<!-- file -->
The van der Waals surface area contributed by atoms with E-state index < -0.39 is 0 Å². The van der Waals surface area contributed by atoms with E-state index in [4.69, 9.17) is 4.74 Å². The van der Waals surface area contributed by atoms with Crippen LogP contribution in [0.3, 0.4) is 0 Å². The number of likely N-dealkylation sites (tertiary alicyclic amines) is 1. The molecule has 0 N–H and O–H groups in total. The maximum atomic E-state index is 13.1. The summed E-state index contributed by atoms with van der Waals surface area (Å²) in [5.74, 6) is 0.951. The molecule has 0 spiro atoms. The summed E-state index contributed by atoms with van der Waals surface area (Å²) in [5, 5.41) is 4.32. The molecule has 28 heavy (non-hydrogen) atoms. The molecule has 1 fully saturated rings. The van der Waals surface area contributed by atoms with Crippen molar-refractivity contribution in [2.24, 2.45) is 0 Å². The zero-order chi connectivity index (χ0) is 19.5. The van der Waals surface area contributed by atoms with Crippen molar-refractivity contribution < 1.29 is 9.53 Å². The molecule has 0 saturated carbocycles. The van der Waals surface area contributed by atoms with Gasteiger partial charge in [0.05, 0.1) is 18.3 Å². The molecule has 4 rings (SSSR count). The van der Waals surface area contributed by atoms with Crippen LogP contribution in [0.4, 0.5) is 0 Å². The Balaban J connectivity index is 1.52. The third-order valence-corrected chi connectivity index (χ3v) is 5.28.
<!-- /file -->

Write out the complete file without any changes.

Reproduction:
The van der Waals surface area contributed by atoms with E-state index < -0.39 is 0 Å². The van der Waals surface area contributed by atoms with E-state index in [4.69, 9.17) is 4.74 Å². The van der Waals surface area contributed by atoms with Crippen LogP contribution in [0.3, 0.4) is 0 Å². The number of likely N-dealkylation sites (tertiary alicyclic amines) is 1. The molecule has 0 N–H and O–H groups in total. The maximum atomic E-state index is 13.1. The summed E-state index contributed by atoms with van der Waals surface area (Å²) in [5.74, 6) is 0.951. The molecule has 0 spiro atoms. The summed E-state index contributed by atoms with van der Waals surface area (Å²) in [5, 5.41) is 4.32. The molecule has 28 heavy (non-hydrogen) atoms. The molecule has 1 fully saturated rings. The van der Waals surface area contributed by atoms with Crippen molar-refractivity contribution in [2.24, 2.45) is 0 Å². The zero-order chi connectivity index (χ0) is 19.5. The van der Waals surface area contributed by atoms with Crippen molar-refractivity contribution < 1.29 is 9.53 Å². The molecule has 0 saturated carbocycles. The van der Waals surface area contributed by atoms with Gasteiger partial charge in [0.05, 0.1) is 18.3 Å². The molecule has 4 rings (SSSR count). The van der Waals surface area contributed by atoms with Crippen LogP contribution in [0.4, 0.5) is 0 Å². The Balaban J connectivity index is 1.52. The third-order valence-corrected chi connectivity index (χ3v) is 5.28.